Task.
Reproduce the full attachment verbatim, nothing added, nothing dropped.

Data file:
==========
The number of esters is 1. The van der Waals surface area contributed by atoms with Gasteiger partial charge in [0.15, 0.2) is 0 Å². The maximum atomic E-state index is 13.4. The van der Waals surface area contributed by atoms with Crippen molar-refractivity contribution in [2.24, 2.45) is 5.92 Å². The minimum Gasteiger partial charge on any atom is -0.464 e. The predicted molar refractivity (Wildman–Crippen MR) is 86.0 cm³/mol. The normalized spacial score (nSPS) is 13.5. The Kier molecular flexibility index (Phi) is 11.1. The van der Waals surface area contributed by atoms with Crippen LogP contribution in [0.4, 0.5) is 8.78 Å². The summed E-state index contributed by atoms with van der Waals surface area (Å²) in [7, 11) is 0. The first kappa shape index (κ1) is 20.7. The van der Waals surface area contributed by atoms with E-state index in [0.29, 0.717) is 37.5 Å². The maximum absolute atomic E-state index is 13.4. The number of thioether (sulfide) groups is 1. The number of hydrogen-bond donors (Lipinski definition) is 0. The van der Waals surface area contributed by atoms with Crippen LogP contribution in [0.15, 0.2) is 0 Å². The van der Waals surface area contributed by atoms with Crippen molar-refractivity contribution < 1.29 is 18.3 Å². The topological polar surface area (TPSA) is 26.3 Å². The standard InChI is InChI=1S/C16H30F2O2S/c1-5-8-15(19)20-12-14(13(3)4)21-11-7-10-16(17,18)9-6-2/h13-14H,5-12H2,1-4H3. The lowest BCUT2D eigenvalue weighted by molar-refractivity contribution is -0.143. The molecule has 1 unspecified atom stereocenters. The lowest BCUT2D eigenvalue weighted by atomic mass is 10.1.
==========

The number of esters is 1. The van der Waals surface area contributed by atoms with Gasteiger partial charge in [0.15, 0.2) is 0 Å². The maximum atomic E-state index is 13.4. The van der Waals surface area contributed by atoms with Crippen molar-refractivity contribution in [2.24, 2.45) is 5.92 Å². The minimum Gasteiger partial charge on any atom is -0.464 e. The predicted molar refractivity (Wildman–Crippen MR) is 86.0 cm³/mol. The normalized spacial score (nSPS) is 13.5. The Kier molecular flexibility index (Phi) is 11.1. The van der Waals surface area contributed by atoms with Crippen LogP contribution in [0.4, 0.5) is 8.78 Å². The summed E-state index contributed by atoms with van der Waals surface area (Å²) in [7, 11) is 0. The first kappa shape index (κ1) is 20.7. The van der Waals surface area contributed by atoms with E-state index in [0.29, 0.717) is 37.5 Å². The maximum absolute atomic E-state index is 13.4. The number of thioether (sulfide) groups is 1. The number of hydrogen-bond donors (Lipinski definition) is 0. The van der Waals surface area contributed by atoms with Crippen LogP contribution in [0.15, 0.2) is 0 Å². The van der Waals surface area contributed by atoms with Crippen molar-refractivity contribution < 1.29 is 18.3 Å². The topological polar surface area (TPSA) is 26.3 Å². The standard InChI is InChI=1S/C16H30F2O2S/c1-5-8-15(19)20-12-14(13(3)4)21-11-7-10-16(17,18)9-6-2/h13-14H,5-12H2,1-4H3. The lowest BCUT2D eigenvalue weighted by molar-refractivity contribution is -0.143. The molecule has 1 unspecified atom stereocenters. The lowest BCUT2D eigenvalue weighted by atomic mass is 10.1.